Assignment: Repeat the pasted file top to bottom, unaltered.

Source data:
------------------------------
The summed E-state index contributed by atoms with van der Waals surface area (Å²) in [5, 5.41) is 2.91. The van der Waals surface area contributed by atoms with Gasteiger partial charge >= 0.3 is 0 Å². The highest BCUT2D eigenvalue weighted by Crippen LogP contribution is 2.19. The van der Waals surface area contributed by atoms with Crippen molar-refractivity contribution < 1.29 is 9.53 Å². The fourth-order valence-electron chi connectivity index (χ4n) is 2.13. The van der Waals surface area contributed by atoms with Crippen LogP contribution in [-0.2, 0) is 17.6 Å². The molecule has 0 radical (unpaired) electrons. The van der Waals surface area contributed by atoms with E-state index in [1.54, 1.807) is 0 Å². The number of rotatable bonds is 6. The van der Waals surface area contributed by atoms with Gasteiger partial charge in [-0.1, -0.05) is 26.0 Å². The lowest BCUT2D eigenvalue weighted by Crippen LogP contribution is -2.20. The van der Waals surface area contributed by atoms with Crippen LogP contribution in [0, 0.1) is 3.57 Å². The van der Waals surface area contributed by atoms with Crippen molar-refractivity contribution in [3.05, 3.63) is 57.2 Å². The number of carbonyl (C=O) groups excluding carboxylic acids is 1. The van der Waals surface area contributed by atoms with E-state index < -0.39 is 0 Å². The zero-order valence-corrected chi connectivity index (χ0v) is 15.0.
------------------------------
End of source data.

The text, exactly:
The summed E-state index contributed by atoms with van der Waals surface area (Å²) in [5, 5.41) is 2.91. The van der Waals surface area contributed by atoms with Gasteiger partial charge >= 0.3 is 0 Å². The highest BCUT2D eigenvalue weighted by Crippen LogP contribution is 2.19. The van der Waals surface area contributed by atoms with Crippen molar-refractivity contribution < 1.29 is 9.53 Å². The fourth-order valence-electron chi connectivity index (χ4n) is 2.13. The van der Waals surface area contributed by atoms with Crippen LogP contribution in [-0.2, 0) is 17.6 Å². The molecule has 0 radical (unpaired) electrons. The van der Waals surface area contributed by atoms with E-state index in [1.54, 1.807) is 0 Å². The number of rotatable bonds is 6. The van der Waals surface area contributed by atoms with Gasteiger partial charge in [-0.1, -0.05) is 26.0 Å². The lowest BCUT2D eigenvalue weighted by Crippen LogP contribution is -2.20. The van der Waals surface area contributed by atoms with Crippen LogP contribution in [0, 0.1) is 3.57 Å². The van der Waals surface area contributed by atoms with Crippen molar-refractivity contribution in [3.05, 3.63) is 57.2 Å². The number of carbonyl (C=O) groups excluding carboxylic acids is 1. The van der Waals surface area contributed by atoms with E-state index < -0.39 is 0 Å². The zero-order valence-corrected chi connectivity index (χ0v) is 15.0.